Technical improvements in aircraft and navigational and airport aids have eliminated most of the problems of adverse weather which the air transportation industry faced 30 years ago. In spite of this progress, nature is still capable of setting up hostile environments for aircraft operations. Such elements as thunderstorms, fog, turbulence, snowstorms, heavy rain, and high winds can close airports, divert flights and cause disservice to passengers. Using typical cases, the full effects of weather interruptions are discussed and related to the present day United States fleet of 2400 transports, and to their control. Recent economic studies provide a basis for assessing the cost of several weather factors which interfere with scheduled air transportation.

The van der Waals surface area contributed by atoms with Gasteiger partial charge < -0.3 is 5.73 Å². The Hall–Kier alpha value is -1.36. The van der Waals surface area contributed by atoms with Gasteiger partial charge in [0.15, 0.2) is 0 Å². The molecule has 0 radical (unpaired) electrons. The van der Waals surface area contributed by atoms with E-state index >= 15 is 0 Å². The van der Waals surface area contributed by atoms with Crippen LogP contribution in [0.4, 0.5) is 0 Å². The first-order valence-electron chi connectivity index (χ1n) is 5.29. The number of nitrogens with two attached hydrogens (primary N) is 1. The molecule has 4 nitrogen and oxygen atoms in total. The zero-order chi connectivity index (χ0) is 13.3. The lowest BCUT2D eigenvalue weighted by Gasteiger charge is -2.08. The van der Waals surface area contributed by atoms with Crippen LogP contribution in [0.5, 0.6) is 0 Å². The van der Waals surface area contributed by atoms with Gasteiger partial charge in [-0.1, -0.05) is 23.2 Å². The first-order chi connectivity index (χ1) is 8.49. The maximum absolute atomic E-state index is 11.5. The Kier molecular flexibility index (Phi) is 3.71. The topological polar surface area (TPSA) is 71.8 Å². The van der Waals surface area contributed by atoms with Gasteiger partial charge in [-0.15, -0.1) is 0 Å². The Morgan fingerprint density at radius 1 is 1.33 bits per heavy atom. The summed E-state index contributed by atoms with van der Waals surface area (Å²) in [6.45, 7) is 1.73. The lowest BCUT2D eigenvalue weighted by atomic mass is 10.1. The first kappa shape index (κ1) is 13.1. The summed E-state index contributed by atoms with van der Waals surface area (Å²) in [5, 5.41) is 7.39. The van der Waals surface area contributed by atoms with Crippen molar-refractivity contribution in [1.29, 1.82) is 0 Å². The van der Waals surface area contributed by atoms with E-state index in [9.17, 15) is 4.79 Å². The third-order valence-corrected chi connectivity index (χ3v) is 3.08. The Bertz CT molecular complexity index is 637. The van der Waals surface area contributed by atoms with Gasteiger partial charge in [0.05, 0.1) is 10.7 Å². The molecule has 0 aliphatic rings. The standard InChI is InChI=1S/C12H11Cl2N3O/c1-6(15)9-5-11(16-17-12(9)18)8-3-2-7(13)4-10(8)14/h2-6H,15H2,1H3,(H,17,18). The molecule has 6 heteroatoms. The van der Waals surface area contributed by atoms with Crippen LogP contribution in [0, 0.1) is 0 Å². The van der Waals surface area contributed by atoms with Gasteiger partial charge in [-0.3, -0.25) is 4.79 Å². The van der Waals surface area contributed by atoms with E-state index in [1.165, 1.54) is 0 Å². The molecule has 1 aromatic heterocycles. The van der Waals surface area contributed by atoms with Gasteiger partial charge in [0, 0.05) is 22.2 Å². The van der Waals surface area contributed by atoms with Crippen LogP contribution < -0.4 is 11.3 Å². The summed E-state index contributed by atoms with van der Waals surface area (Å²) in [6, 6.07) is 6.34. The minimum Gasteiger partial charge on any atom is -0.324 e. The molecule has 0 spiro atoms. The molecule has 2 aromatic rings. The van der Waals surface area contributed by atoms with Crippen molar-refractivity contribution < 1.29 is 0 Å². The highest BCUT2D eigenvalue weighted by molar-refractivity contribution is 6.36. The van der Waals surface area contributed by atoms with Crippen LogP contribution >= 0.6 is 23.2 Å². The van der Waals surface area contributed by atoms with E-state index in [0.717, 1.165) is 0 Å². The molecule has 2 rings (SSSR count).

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1 Presented at AMS 51st Annual Meeting, San Calif., 12 January 1971.